Easter holiday mosquito warning

The Department of Health has issued a public health alert to cover up and use repellent

to avoid mosquito bites over the Easter break and over coming weeks.

The move comes as the risk of serious mosquito-borne disease across the State has increased significantly.

Murray Valley encephalitis (MVE), Kunjin and Japanese encephalitis (JE) viruses have been detected across a wide area of WA, and people should take appropriate precautions.

The alert follows a recent case of MVE in the Kimberley that resulted in death, and several warnings over the past few weeks of mosquito-borne flaviviruses including MVE and JE viruses in the Pilbara and Kimberley regions.

A significant increase in the activity of the MVE, JE and Kunjin family of viruses has been detected across much of the State through the Department's sentinel chicken surveillance program, including recent detections in the Midwest and Wheatbelt regions

MVE, Kunjin, Ross River virus (RRV) and Barmah Forest virus (BFV) were also detected in mosquito samples recently collected in the east Kimberley region and there has also been a significant increase in cases of RRV and BRV have also increased in Kimberley in recent weeks.

Department of Health, Managing Scientist Dr Andrew Jardine, said these viruses were transmitted to people through the bite of an infected mosquito and could cause serious disease in some cases.

"We are currently in a very high-risk period for transmission of potentially dangerous mosquito-borne viruses across WA" Dr Jardine said.

"Many holiday-makers will be travelling over Easter and the school holidays and it is very important to pack an effective repellent and long, loose-fitting clothing for everyone in the family."

"Residents are also urged to protect themselves, particularly when spending long periods of time outdoors, such as camping or fishing.

"While the risk of being infected and becoming unwell is low, the resulting illness can include serious neurological symptoms. In the case of MVE or JE, this may result in permanent brain damage or even be fatal."

Initial symptoms of MVE and JE include fever, drowsiness, headache, stiff neck, nausea and dizziness.

People experiencing these symptoms should seek medical advice as soon as possible.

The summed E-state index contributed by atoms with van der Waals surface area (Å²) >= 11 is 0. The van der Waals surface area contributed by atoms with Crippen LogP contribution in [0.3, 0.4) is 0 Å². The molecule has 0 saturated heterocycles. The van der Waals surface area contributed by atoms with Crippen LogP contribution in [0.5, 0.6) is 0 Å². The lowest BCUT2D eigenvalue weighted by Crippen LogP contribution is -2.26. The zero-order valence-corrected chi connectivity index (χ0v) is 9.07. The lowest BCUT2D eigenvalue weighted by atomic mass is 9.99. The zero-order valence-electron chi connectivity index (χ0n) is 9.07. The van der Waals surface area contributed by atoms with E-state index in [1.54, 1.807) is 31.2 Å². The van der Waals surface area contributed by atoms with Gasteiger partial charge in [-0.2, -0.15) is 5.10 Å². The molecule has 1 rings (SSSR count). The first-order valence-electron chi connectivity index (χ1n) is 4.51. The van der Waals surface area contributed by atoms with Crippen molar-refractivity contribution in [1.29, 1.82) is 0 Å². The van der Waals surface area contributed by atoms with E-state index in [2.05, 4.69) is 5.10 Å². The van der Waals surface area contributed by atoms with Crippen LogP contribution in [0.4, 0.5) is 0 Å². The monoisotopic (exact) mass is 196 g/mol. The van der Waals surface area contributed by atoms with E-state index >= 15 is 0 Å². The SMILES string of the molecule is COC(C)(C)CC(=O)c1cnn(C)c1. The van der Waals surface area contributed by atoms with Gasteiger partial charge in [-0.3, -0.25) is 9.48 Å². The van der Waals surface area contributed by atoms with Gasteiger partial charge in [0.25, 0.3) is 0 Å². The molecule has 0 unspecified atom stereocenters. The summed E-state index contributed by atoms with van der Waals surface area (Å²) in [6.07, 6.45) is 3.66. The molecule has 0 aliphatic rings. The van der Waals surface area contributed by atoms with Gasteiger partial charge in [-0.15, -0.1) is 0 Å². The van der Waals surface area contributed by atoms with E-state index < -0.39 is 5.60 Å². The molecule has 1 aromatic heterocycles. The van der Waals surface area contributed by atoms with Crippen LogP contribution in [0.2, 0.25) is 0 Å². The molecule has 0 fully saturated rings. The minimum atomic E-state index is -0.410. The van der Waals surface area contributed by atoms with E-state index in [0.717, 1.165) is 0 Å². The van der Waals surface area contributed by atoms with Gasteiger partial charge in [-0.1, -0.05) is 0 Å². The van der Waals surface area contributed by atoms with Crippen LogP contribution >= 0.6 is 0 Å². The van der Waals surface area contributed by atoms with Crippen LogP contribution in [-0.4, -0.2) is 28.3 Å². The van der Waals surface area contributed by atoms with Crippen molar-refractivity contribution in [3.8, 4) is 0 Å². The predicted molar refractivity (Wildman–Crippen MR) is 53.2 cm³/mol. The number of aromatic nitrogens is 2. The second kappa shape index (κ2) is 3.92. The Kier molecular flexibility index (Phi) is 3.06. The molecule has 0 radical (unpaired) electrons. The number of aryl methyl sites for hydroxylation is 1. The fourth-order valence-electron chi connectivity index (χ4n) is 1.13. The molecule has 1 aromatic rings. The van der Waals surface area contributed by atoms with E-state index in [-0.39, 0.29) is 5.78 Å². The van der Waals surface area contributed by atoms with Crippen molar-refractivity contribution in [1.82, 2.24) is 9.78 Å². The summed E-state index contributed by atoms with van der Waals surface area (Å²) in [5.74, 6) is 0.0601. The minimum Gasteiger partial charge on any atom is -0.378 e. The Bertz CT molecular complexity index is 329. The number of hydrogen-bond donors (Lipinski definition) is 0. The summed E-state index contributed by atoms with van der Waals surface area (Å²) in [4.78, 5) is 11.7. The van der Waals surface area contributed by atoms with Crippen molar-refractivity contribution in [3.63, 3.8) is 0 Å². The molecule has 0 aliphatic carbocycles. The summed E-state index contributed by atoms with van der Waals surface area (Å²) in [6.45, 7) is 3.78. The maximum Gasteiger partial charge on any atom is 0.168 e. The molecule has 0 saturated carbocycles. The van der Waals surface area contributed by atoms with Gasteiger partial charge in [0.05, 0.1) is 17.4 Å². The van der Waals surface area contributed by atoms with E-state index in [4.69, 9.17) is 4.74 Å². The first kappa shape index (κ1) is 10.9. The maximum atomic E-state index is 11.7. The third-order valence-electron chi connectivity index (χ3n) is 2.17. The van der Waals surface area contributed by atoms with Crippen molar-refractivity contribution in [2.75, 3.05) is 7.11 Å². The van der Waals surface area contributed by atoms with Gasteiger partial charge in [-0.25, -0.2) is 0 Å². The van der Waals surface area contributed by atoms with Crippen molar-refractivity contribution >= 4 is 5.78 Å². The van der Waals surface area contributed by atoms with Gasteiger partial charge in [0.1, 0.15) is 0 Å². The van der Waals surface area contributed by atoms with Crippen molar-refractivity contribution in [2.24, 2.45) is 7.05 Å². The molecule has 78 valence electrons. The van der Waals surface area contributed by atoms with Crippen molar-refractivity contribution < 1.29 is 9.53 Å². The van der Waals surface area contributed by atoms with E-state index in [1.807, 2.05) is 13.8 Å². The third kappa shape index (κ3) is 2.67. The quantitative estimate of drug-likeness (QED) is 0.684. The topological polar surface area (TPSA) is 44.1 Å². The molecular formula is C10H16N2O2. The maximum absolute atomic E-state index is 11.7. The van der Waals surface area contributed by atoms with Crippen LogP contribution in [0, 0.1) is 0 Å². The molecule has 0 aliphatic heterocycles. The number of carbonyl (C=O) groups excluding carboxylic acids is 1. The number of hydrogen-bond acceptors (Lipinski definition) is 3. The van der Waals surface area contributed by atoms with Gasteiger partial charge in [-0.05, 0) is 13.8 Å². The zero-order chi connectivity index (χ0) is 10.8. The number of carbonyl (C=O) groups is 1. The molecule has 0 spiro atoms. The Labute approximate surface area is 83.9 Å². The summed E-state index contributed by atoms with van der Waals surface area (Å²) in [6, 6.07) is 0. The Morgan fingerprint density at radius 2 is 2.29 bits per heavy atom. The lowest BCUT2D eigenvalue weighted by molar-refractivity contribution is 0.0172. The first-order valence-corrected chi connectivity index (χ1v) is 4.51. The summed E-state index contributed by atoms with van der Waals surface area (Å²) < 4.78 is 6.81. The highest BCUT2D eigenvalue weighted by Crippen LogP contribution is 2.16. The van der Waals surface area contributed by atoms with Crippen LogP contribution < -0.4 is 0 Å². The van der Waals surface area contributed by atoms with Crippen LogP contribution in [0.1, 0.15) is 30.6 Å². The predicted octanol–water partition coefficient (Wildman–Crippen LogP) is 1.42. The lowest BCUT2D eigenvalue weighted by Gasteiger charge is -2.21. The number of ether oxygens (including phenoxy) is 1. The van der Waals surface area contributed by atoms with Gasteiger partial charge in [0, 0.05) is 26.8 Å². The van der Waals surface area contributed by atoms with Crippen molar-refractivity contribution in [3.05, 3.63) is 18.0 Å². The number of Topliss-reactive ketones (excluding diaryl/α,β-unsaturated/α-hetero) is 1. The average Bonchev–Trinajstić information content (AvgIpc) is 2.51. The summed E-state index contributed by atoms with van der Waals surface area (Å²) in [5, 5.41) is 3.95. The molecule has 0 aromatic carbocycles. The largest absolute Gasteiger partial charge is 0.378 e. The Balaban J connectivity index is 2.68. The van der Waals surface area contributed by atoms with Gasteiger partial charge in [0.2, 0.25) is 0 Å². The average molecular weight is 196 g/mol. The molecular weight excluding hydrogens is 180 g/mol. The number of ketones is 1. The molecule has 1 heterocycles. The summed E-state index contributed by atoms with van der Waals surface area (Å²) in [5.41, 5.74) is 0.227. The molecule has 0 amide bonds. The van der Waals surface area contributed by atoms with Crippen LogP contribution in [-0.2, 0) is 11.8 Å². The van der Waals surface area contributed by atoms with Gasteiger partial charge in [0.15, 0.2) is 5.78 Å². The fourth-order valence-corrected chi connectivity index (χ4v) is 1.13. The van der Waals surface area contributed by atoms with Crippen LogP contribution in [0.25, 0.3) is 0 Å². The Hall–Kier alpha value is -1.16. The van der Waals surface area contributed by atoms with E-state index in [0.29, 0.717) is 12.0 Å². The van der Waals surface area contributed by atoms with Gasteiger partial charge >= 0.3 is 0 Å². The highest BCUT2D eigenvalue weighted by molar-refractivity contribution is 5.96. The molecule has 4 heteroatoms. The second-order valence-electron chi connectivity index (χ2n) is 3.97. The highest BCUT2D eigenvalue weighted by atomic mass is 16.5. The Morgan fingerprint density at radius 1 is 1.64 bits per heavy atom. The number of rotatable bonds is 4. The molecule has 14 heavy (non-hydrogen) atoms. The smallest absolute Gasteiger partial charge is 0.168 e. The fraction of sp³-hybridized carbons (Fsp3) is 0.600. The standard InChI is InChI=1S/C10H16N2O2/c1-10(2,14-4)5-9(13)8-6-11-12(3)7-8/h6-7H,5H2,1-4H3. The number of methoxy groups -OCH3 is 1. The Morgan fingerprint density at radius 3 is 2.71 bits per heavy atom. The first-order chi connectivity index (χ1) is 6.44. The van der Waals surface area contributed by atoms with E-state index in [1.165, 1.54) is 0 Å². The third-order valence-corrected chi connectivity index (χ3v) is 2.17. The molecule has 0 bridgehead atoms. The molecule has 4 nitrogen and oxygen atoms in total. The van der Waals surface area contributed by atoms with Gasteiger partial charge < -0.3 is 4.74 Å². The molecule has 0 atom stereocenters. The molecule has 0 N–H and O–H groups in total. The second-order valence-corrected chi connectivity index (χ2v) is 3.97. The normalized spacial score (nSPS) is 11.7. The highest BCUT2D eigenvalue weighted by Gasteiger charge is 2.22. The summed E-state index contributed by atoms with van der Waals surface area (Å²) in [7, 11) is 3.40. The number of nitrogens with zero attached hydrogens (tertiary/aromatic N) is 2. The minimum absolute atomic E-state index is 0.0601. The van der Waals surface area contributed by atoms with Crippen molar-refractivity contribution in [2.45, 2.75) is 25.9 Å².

In young children, fever might be the only early sign of infection.

Parents should see their doctor or local health service if concerned, particularly if their child experiences drowsiness, floppiness, irritability, poor feeding, or general distress.

Dr Jardine said symptoms of Kunjin virus disease were usually milder than MVE, but in some cases, infection may result in headache, neck stiffness, fever and coma.

Symptoms of RRV disease can last for weeks to months, and include painful or swollen joints, sore muscles, skin rash, fever, fatigue and headaches. The only way to diagnose the disease is by visiting your doctor and having a specific blood test.

"Local government authorities in collaboration with the Department of Health are undertaking mosquito management where feasible in recognised high-risk areas" Dr Jardine said.

"However, it is not realistic to rely on mosquito management programs alone to control all mosquitoes.

"Individuals must take their own precautions to avoid mosquito bites."

Dr Jardine said that there was no need to change travel plans, however it was an important and timely reminder not to be complacent.

Protect yourself and your family:

  • avoid outdoor exposure, particularly at dawn and in the early evening
  • wear protective (long, loose-fitting, light-coloured) clothing when outdoors
  • apply an effective personal repellent containing diethyltoluamide (DEET), picaridin or Oil of Lemon Eucalyptus (also known as PMD) evenly to all areas of exposed skin and always follow the label instructions
  • ensure insect screens are installed and in good condition on houses and caravans
  • use mosquito nets and mosquito-proof tents if sleeping outside
  • use mosquito coils and mosquito lanterns and apply barrier sprays containing bifenthrin in patio and outdoor areas around houses
  • ensure babies and children are protected against mosquito bites, with suitable clothing, shoes/socks, bed nets or other forms of insect screening
  • keep grass/weeds and other vegetation short to reduce shelter for adult mosquitoes
  • remove water-holding containers from around the home and garden to ensure mosquitoes do not breed in the backyard.
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